Third cryptocurrency exchange becomes hacking victim, loses Bitcoin

Third cryptocurrency exchange becomes hacking victim, loses Bitcoin

Summary: Following Mt. Gox and Flexcoin, Poloniex has admitted to losing over 10 percent of customer funds due to cyberattacks.

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TOPICS: Security
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Yet another cryptocurrency has come forward and admitted that security and system problems have led to customer funds being pinched by hackers.

Poloniex, a Bitcoin trading post similar to Mt. Gox, has lost 12.3 percent of the Bitcoin stored in hot wallets on the website. However, in stark contrast to how Mt. Gox CEO Mark Karpeles handled his company's Bitcoin losses, the owner of Poloniex, Tristan D'Agosta -- a.k.a. Busoni -- admitted to the loss and asked users how they would like to be compensated.

In a forum post, Busoni said that a hacker took advantage of a processing flaw in the Bitcoin exchange post. When users submit a withdrawal request, the input is checked against your balance, deducted, and the new amount recorded within a database. However, it was discovered that placing several withdrawals all in practically the same instant meant each request was processed at more-or-less the same time, resulting in a negative balance but "valid insertions into the database, which then get picked up by the withdrawal daemon."

According to the Poloniex chief, auditing and security features were not explicitly looking for negative balances, and so the transactions were allowed to proceed. Busoni admitted that another "design flaw" contributed to the theft, as "this could not have happened if withdrawals requests were processed sequentially instead of simultaneously."

Trading was frozen following the discovery of unusual activity, and Busoni says he takes "full responsibility" for the missing 12.3 percent of Bitcoin -- believed to be worth roughly $50,000.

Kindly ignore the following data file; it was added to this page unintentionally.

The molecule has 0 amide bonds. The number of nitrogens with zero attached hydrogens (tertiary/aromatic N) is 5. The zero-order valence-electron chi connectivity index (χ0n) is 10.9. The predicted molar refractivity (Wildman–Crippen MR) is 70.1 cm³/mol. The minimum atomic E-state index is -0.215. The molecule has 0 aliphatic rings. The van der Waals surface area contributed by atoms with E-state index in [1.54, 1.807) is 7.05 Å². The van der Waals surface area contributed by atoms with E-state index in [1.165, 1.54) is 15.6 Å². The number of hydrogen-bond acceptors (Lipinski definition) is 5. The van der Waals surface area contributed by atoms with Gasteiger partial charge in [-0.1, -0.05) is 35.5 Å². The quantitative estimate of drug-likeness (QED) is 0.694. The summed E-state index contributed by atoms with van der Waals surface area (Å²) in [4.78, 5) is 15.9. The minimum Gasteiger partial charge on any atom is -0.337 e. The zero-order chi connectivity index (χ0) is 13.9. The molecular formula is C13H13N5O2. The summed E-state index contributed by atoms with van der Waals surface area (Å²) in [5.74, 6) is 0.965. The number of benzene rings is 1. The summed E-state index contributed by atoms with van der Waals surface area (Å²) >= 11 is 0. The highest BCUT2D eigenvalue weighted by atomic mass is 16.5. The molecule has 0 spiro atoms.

"If I had the money to cover the entire debt right now, I would cover it in a heartbeat." Busoni admitted. "I simply don't, and I can't just pull it out of thin air."

So, to keep everyone from withdrawing their BTC in order to not be left with picking up the debt, everyone's wallet on the trading post has been "temporarily be deducted by 12.3 percent."

"Please understand that this is an absolute necessity -- if I did not make this adjustment, people would most likely withdraw all their BTC as soon as possible in order to make sure they weren't left in that remaining 12.3 percent," Busoni said. "Aside from the obvious drawback of most of the BTC being taken out of the exchange, this would not be fair -- some people would get all of their money right away, and a few would get none right away."

The amounts deducted have been recorded, and the Poloniex chief says that funds will be raised from exchange fees -- and his own pocket -- to try and cover the debt and redistribute funds to users who have had Bitcoin deducted.

In order to prevent further exploits, Poloniex is checking for negative balances and will freeze any accounts that have taken advantage of the processing flaw. In addition, before the trading post is unfrozen, a new daemon will be created to make sure no more accounts with negative balances are running. Withdrawals will also be switched to a queued method.

Mt. Gox, once the dominate Bitcoin trading post online, closed its doors last week and filed for bankruptcy protection in Japan following years of undetected infiltration that resulted in the theft of 750,000 customer-owned Bitcoin, as well as Mt. Gox's store of roughly 100,000 coins, in total worth almost $500 million. System design flaws, hackers and poor accountancy practices have been blamed for the massive financial losses.

Flexcoin follow suit and closed after hackers stole 896 Bitcoin -- worth approximately $606,000 -- and the trading exchange did not have the funds or resources to recover. 

Topic: Security

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20 comments
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  • Get out while you can!

    This is going South in a hurry. Not unexpected by many, but most likely its riddled with corruption and people who thought they had the best "get rich quick" scheme.
    Now its looking like a "get poor fast" scheme.
    JohnnyES-25227553276394558534412264934521
  • "a Bitcoin trading post similar to Mt. Gox"